It starts early –about 5:30 a.m. It’s only a slight disturbance, but it awakens me. I can hear voices, motors running quietly. They’re waiting patiently for 7:00, which seems to be the hour when we agree that noise is fair. And at 7:00, they begin to make noise.
As the crow flies, the work is just across the street from us. They’re whittling away at the hillside, dozing the earth and rock to the bottom and loading it into six trucks or so which carry that earth someplace south of here and then return to do it again.
And it’s noisy – very noisy. And it’s not just the noise. It’s the unexpected crash and bang, the incessant back-up beeper, the unnerving sound of big motors revving and ebbing, the scraping of big blades against the ground – all of it right “next door,” as it were. Nellie doesn’t like loud crashes and bangs. Neither do I. It makes us nervous.
As a human, I understand the noise and tolerate it. I tune it out and go about my business, but at some point I find myself ready to climb the wall, and when I analyze why I feel that way, I realize I’ve had enough of this noise invading my home -- and my quietude – and my ability to concentrate. There’s no turning it off. The only way to escape it during work hours is to leave.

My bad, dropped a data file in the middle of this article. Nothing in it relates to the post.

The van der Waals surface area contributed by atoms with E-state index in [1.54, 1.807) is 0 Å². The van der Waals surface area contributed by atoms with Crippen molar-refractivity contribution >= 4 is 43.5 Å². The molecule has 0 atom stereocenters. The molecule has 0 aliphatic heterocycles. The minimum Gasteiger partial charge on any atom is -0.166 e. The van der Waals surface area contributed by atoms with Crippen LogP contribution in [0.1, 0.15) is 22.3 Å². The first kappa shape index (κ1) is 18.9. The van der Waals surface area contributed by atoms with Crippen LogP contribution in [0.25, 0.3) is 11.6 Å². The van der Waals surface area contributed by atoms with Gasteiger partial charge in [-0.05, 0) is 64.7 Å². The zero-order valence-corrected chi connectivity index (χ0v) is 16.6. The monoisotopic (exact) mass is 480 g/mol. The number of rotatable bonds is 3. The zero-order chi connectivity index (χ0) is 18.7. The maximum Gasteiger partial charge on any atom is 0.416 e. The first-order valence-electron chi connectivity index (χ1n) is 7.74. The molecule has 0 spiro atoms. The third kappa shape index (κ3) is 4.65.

And then – about 3:00 p.m. – suddenly all is quiet again. At first, I don’t notice. “What’s wrong – what’s missing?” I ask myself. Then I realize that they’ve stopped working and once again peace is restored to the neighborhood. But – they’ll be back. It will start again – quietly – at 5:30 tomorrow morning. First, the voices, then the motors . . .
[All of these pictures were taken from our front porch at the town house. Although we call it town, this area is really a rural housing development. The first picture shows the area in question before the work began. The other pictures show what's happening now. Although this isn't a beautiful area -- a desert-type landscape -- the hillside can be beautiful when it reflects the sun, especially morning and evening.] KW